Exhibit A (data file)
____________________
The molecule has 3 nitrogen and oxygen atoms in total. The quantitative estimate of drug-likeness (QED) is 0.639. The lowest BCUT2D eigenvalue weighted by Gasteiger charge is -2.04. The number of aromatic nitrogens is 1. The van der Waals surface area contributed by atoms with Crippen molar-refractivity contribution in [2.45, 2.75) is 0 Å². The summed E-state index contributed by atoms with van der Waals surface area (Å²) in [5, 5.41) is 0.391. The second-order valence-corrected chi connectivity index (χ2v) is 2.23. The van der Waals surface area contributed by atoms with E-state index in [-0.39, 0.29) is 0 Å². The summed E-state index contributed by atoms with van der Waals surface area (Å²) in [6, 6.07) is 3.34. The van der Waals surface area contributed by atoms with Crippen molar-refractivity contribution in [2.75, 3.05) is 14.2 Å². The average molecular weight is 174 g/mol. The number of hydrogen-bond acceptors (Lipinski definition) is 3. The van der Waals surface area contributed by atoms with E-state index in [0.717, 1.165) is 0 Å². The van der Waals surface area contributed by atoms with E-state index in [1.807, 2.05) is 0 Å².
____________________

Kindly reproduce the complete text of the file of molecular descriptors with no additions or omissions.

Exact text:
The molecule has 3 nitrogen and oxygen atoms in total. The quantitative estimate of drug-likeness (QED) is 0.639. The lowest BCUT2D eigenvalue weighted by Gasteiger charge is -2.04. The number of aromatic nitrogens is 1. The van der Waals surface area contributed by atoms with Crippen molar-refractivity contribution in [2.45, 2.75) is 0 Å². The summed E-state index contributed by atoms with van der Waals surface area (Å²) in [5, 5.41) is 0.391. The second-order valence-corrected chi connectivity index (χ2v) is 2.23. The van der Waals surface area contributed by atoms with E-state index in [-0.39, 0.29) is 0 Å². The summed E-state index contributed by atoms with van der Waals surface area (Å²) in [6, 6.07) is 3.34. The van der Waals surface area contributed by atoms with Crippen molar-refractivity contribution in [2.75, 3.05) is 14.2 Å². The average molecular weight is 174 g/mol. The number of hydrogen-bond acceptors (Lipinski definition) is 3. The van der Waals surface area contributed by atoms with E-state index in [0.717, 1.165) is 0 Å². The van der Waals surface area contributed by atoms with E-state index in [1.807, 2.05) is 0 Å².